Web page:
Stupidity Revisited: Devil Rays Edition
The BJ Upton situation has been something that has outlined everything that is wrong with the Tampa Bay Devil Rays. While most people saw the need to move Upton from shortstop, the Devil Rays were reluctant and continued to let him make 199 errors in five years. Ladies and gentleman, that is not a mechanical defect. It's a complete and utter malfunction. In high school, I'm guessing the majority of the guys in the bigs could have played shortstop with aplomb. I'd venture to guess that most of these guys were in fact shortstops growing up since they were probably the best players on their teams. However, when you get to high school to a lesser extent, college, and the pros, they typically find the best fit for you. There are plenty of minor league short stops who aren't good enough to hack it in the pros much less all of the high school shortstops that get drafted.
When Justin Upton was drafted, there was no question he would have to make the move to centerfield and it was not just because of Stephen Drew. While the Devil Rays could not have been more smacked in the face with the reality that BJ was simply not a shortstop, they failed to act on it partially because they had Baldelli, Crawford, Young, Dukes, and Gomes already clogging up their outfield. Always gun shy to make a trade, the Devil Rays stood their ground and kept running Upton out there year after year and wasting his development time. Now they have no where to play him while he should have been a full time starter in the bigs as early as 2005. What has changed? Not much. Now they plan to mind bogglingly use him as a utility guy to see where he fits best. In my estimation, they should stop screwing around, pick rightfield or centerfield for him and let him go get regular work there.
While it seems easy to everyone else, this has been a difficult situation for the Devil Rays. With the glut of outfielders and Upton profiling well as a centerfielder, Baldelli should have been shopped around more for a top tier pitcher opening up centerfield for Upton. Though centerfield is a position he should have logged hundreds of games in the minors already, he has not and could have reported early to camp to work on becoming a centerfielder. With a team that would be lucky to finish fourth at this point, he should be allowed to learn on the job as he gets comfortable with his new permanent home. If the Devil Rays do not feel comfortable with that, they should deal him. Instead, he is still logging games in the infield for some bizarre reason and not focusing on the things he should. A prospect of his ilk should not be playing the role of utility guy. Yes, Albert Pujols did it, but with Mark McGwire blocking his way there was little choice and there was little doubt where he would eventually end up.
"I still believe I can play it," Upton said, "and play it well."
But he also knows he has committed 199 errors in four professional seasons -- most of them at short. And he knows there's "no excuse" for that. So he understands why this team is now asking him to do everything but rake the mound and announce the lineups.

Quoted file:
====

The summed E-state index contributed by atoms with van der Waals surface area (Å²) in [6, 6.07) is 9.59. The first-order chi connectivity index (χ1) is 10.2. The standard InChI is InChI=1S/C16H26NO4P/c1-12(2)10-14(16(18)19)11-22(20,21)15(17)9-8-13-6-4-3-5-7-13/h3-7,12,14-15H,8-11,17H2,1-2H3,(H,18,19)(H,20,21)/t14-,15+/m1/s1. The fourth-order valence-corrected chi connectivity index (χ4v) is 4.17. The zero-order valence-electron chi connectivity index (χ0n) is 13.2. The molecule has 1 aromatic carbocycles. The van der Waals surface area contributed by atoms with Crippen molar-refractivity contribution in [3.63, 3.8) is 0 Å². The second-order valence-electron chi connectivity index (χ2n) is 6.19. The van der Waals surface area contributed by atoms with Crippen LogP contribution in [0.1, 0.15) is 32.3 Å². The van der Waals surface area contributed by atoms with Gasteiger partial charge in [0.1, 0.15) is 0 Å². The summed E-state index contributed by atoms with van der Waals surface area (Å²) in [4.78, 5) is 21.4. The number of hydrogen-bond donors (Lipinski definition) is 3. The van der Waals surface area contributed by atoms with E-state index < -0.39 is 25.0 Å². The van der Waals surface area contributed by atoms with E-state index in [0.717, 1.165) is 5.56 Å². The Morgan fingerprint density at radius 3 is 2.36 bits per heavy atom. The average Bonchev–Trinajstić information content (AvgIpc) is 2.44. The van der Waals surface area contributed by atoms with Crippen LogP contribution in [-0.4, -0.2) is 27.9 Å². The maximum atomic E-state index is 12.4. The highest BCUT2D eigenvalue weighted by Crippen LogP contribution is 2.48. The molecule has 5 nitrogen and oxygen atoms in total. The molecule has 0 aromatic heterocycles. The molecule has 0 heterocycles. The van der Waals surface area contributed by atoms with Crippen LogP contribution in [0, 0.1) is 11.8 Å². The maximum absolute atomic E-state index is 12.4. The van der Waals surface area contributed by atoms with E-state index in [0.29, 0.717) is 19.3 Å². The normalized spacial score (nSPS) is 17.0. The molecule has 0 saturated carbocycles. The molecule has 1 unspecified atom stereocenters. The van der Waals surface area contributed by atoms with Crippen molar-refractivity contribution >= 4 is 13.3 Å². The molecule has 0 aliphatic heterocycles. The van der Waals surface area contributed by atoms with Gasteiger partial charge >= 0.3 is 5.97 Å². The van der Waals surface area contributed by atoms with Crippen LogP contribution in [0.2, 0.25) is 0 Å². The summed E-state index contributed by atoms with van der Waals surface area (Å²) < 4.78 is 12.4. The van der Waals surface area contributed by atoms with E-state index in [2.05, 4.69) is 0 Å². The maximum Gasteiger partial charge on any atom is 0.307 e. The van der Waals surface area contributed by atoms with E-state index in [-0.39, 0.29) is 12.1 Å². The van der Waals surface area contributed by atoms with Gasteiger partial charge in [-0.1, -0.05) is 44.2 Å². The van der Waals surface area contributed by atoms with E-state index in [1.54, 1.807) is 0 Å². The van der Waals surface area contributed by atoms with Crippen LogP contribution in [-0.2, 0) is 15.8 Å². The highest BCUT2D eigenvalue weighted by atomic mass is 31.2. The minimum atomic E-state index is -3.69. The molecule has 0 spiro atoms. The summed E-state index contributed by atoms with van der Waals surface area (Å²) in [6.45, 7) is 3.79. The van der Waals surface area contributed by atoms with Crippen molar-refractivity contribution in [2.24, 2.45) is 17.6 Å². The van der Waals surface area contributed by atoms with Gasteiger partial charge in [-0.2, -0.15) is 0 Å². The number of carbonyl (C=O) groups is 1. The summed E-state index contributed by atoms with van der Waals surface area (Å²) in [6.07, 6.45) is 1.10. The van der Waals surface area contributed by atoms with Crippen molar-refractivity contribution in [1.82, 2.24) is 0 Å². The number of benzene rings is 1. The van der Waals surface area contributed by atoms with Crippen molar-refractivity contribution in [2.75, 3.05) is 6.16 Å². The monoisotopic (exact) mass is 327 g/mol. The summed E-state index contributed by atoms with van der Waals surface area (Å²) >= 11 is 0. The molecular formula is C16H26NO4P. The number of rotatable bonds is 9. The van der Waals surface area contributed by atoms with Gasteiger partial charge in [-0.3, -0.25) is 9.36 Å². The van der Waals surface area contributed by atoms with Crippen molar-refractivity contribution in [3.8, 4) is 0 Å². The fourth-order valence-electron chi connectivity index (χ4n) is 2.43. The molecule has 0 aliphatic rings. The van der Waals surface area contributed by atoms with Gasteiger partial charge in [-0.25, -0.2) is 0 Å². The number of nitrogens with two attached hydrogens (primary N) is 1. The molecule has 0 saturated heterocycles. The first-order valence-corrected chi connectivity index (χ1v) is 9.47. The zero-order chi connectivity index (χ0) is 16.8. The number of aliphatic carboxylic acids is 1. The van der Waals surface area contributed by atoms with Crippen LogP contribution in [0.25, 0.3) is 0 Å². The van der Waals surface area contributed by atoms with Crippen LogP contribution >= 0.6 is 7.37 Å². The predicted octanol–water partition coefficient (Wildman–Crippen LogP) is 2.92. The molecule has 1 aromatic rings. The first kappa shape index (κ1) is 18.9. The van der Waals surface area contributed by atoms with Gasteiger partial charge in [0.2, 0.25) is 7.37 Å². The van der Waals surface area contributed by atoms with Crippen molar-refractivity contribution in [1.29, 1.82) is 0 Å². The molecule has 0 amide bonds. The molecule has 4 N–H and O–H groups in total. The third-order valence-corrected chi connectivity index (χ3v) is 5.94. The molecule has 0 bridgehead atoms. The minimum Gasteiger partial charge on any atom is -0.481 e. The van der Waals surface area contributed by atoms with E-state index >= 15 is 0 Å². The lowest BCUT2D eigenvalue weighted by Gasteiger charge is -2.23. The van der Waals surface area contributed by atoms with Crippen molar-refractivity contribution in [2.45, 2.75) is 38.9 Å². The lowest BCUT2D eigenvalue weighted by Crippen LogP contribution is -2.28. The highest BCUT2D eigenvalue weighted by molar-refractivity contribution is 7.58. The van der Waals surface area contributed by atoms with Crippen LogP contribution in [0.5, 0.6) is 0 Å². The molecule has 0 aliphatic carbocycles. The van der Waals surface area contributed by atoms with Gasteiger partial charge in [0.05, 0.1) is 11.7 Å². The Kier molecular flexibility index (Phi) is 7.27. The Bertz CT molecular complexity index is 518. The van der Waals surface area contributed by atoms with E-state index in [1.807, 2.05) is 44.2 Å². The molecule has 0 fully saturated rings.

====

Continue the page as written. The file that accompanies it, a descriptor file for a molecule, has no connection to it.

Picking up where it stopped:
Five years from now, if this was B.J. Upton's call, he would like to find himself either back at shortstop or playing center field -- because he feels most comfortable "in the middle of the field," he says.
The Devil Rays dropped the ball here and continue to operate without a clue. Upton should be a star in this league at some point, but he should have been a star already. Due to stubbornness and indecisiveness, he is languishing as a player who has no idea where he is going. What really confounds me is that he still talks about moving back to short in the future and that about says it all in regards to this mess.
After striking out nine Red Sox batters -- including stars Manny Ramirez and David Ortiz twice apiece -- in five innings on Thursday night, Perez said his slider had returned. It was the slider that produced many of the 239 strikeouts.
"The best slider I've had since 2004," Perez called it.
Coop's biggest crush, Oliver Perez, was straight dealing yesterday against some pretty good hitters. Five innings of three hit ball? Swellicious. Nine strikeouts? Fucking swellicious.
Really, with Oliver Perez, Mike Pelfrey, and John Maine looking as good as they have, the Mets might shock a lot of people. The potential to be one of the top five rotations in the NL is there. Does a lot have to go right? Yes, but if these three guys are for real, look out.
A high-ranking official of an American League team told me this winter he doesn't think Pedro Martinez will win 10 more games the rest of his career.
Yeah, that's 10.
As in: Not even as many as Mark (Unemployed 'Til Last Week) Redman won last year.
So, to review, that's "not 10" (to paraphrase the great Jim Boeheim).
And why, you ask, would anybody think that? Not because this official, or anyone else, doesn't think Pedro is special. Certainly not because he doesn't think Pedro can win unless he's scorching it up there at 94 miles an hour.
Nope. It's just because he's reasonably familiar with Martinez's medical history, and he doesn't see a whole lot of bullets left in the shoulder of a small guy who just had his rotator cuff sewn back together five months ago.
Shoulders, you see, are different than elbows. If you're looking for a quick rule of thumb in evaluating the futures of pitchers and those arms that make them what they are, it would be this:
Elbows are usually fixable.
Shoulders -- uh, not so much
Scary thought, but I do not think he is the linchpin to the season. I agree that whatever he gives is gravy, but we all might want to get into the mindset that he will not be back. Penciling him for anything in 2007 might be a stretch. However, we've said it before and it bears repeating, his contract is worth every penny if he never pitches for the Mets again.
Labels: Devil Rays